Fall gardening tips, dealing with food waste, and a lot more

August 12, 2012

A little bit of this and a little bit of that…

On this Sunday morning, I’m covering a number of different topics–including gardening, composting, Illinois environmental issues and more. So let’s get started.

…Jennifer Brennan has help for late summer gardens…

It’s always a pleasure to have my co-host from Dig In Chicago join me on my radio show. Jennifer and I just finished shooting our final three TV shows of the season, which included stops at the Peterson Garden Project, Jack Pizzo‘s personal prairie in Clare, Illinois and even a talk with Cook County Sheriff Tom Dart, who talked to us about the ever-expanding garden at the Cook County Jail.

As we roll into the final couple months of gardening in the Midwest, Jennifer talks about some things that you need to get your plants to the finish line this year, and ready to start a new race in the spring. Says Jennifer:

Since it has been so hot, the plants have not been metabolizing new roots. We need to tell how to help woody plants catch up on root growth by planning on fertilizing in October and watering until the ground freezes, if we do not get rain. We need to remind people to avoid fertilizing after August 15, which will produce new soft wood that will not harden off before the first frost. (I like the analogy of not giving children chocolate 30 minutes before bedtime. Otherwise, they stay up giggling when the lights go out.)

Of course, your questions are welcomed, whether you call us at 773/763-9278 or send a Tweet to @MikeNow or post a query on my Facebook page.

…The Morton Arboretum figures out how to compost food scraps…

Organic materials–landscape waste, food scraps and other substances–account for about one third of what goes into landfills. In 2010, Illinois passed SB 99, which was supposed to clear the way for composting much of those materials, which would not only remove them from the “waste” stream, but create valuable soil amendments. However, as has been chronicled in numerous articles, it hasn’t exactly created composting nirvana.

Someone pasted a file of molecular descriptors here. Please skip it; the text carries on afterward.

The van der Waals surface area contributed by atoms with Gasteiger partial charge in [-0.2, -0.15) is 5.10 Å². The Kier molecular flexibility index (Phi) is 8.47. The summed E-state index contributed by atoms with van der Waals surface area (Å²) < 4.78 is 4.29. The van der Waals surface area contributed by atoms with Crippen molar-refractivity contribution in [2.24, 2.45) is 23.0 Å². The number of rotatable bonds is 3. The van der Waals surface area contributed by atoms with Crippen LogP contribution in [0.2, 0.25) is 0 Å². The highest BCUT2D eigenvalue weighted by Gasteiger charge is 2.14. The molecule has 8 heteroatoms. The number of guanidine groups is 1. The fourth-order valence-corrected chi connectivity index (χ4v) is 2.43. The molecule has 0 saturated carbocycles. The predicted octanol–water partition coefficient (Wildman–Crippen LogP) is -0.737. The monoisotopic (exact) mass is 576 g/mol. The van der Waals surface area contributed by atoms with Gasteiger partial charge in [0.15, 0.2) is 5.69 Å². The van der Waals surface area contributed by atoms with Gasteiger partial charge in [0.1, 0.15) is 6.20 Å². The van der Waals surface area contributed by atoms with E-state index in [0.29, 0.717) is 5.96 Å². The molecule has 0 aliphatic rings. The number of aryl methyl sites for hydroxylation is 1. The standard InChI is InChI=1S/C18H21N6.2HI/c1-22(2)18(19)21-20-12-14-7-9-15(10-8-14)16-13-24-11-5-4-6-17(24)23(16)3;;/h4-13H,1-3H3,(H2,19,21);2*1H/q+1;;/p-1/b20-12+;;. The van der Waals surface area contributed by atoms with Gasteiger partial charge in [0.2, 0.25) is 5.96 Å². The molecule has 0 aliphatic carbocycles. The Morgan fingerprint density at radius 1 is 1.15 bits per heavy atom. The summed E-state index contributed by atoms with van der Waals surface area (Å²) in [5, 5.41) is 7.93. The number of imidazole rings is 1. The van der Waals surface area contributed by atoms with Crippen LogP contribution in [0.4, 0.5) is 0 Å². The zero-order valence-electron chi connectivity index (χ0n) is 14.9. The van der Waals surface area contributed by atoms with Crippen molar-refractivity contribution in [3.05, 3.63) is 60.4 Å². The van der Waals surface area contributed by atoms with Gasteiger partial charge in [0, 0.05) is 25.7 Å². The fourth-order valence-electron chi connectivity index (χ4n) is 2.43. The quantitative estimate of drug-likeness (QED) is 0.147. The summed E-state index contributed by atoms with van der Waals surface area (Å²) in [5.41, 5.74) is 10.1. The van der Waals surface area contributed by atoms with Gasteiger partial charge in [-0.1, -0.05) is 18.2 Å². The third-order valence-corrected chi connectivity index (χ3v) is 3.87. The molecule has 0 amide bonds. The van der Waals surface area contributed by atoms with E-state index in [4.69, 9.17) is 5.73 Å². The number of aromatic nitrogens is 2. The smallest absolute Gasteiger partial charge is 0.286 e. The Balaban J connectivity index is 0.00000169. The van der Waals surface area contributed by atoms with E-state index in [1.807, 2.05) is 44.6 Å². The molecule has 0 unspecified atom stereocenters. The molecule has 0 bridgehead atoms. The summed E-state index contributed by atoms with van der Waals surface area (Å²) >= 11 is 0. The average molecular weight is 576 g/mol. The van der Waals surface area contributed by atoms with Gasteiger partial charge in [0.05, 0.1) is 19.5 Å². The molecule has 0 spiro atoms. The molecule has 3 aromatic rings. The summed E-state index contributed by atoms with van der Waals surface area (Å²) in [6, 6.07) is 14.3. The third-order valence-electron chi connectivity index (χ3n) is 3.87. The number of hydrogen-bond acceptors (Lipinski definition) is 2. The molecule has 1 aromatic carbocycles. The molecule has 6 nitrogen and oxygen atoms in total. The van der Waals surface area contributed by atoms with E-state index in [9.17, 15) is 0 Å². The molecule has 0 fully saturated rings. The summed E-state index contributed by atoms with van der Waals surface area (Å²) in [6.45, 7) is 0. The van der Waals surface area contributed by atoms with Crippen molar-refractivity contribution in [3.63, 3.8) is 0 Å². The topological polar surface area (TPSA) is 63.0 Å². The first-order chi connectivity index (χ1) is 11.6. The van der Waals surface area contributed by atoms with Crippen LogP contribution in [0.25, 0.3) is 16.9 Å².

Which is why it’s welcome news to hear that, beginning this month, food waste generated through the Morton Arboretum‘s restaurant and catering efforts will be composted at an off-site composting facility, which means it will no longer be taking space in local landfills.  Arboretum food service probably generates an average of 90 to 100 pounds of food waste per day, which equates to about 16-18 tons during the course of a year.  That’s a lot of trash that we’ll keep out of the landfills. Currently, there are fewer than 100 businesses in DuPage County that are composting their food waste, and most of those are Jewel and WalMart stores.

Here’s how Rick Hootman, Director of Visitor Programs at the Morton Arboretum, explains the program.

In our program, which we are starting this week, we can compost virtually all food items, including the vegetable materials that we typically associate with composting, as well as meat and bones, bakery items, tea bags, and paper napkins.  The Arboretum also has compostable paper cups provided in our restaurant and cafe, and we provide serving utensils made from plant-based compostable materials (they have to be “compostable”) in our cafe only.

The Arboretum restaurant and catering service utilizes reusable china and metal silverware, and catering also uses reusable glassware, all of which is returned to the kitchen for cleaning in a dishwasher.  Using reusable items, of course, reduces a lot of waste.  Left-over food, napkins, compostable cups, and other compostables from the used plates are scraped into a 64-gallon “compost container” (which has a compostable collection bag) in our dishwashing area.  Food preparation scraps from the kitchen also are put into the container.  When the container is full, it is moved outside to our waste pick-up area.  We have several containers, and the compost materials will be picked up twice a week.  Our composting facility is operated by Waste Management in Romeoville.